In Lewiston my father had been used to giving out advice. People had come to him because he was the town pharmacist; he had a position in the church and community and he knew things. Here in Buffalo, people got advice from "Dear Abby." They weren't going to go to some washed-up old pharmacist. I noticed that he now exaggerated. I heard him telling a neighbour that I was New York State's high jumping champion, when in fact my title was only for western New York and my record was beaten before I even had a chance to get new track shoes.

My parents adapted to their new circumstances in their own way. My father bought a recliner in leatherette, smoked and watched television. He went to work for a large drug company. He described his research team as though it were the Manhattan Project; however, when I went to his building, which took up nearly a city block, people seemed to hardly know him.

My mother didn't do a thing with the house– she never even changed the carpets. She always acted like she was staying in a déclassé hotel. The only problem was that there was no room service. If she ever wondered how a college educated woman who was also a master bridge player wound up on Pearce Drive, she never once asked me.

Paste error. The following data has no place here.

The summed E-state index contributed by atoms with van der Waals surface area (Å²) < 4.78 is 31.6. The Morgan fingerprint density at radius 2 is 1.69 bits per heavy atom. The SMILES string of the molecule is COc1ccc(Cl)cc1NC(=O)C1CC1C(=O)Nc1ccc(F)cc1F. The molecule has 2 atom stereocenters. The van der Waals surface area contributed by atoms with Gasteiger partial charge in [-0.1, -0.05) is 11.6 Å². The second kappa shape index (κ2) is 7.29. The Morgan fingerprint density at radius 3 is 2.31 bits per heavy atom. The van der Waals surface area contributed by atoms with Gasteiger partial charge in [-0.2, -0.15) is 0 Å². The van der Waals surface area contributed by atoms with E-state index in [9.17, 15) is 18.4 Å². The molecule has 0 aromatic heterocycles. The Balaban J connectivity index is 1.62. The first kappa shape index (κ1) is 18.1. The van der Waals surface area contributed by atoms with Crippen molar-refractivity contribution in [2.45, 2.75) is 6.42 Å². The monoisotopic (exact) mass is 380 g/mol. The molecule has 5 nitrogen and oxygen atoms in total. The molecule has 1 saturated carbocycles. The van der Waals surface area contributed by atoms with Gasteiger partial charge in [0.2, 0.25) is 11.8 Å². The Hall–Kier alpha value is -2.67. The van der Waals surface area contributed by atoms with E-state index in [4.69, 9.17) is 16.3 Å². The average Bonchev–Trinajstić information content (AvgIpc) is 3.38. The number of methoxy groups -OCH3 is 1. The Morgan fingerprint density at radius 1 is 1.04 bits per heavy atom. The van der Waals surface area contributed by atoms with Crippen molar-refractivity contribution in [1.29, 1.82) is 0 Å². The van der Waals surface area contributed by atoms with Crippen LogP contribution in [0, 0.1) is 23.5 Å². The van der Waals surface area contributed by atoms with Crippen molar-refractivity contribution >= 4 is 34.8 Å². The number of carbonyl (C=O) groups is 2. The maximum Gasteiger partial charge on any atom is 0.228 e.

Their new church was huge and they went unnoticed there. People didn't walk to church in Buffalo as they had in Lewiston. And no one waited around after church to go out together for brunch. Everyone drove to church and then, after Mass, they got in their cars and, with an altar boy directing traffic, filed out of the parking lot as though they were in a funeral procession.


Within the first few weeks of our arrival my mother and I began to venture out in our Plymouth Fury on reconnaissance missions. We decided to spread our wings a few blocks at a time. We needed to know exactly how bad it was. There were no sidewalks on the major streets, so we never saw people out strolling. The stores all had names that were so unoriginal as to be almost laughable. The convenience store was a chain called Your Convenience. The florist was called Flowers 'n' Things. Most of the stores were chains and seemed to be full of minimum-wage employees.

Once we ventured out of our cloned subdivision, which my mother and I clandestinely referred to as Tiny Town, I noticed that there was a positive correlation between distance away from Pearce Drive and how big the houses were. The majority were large, elegant brick homes with manicured lawns and built-in pools. Some were mansions with guest houses and elaborate gardens.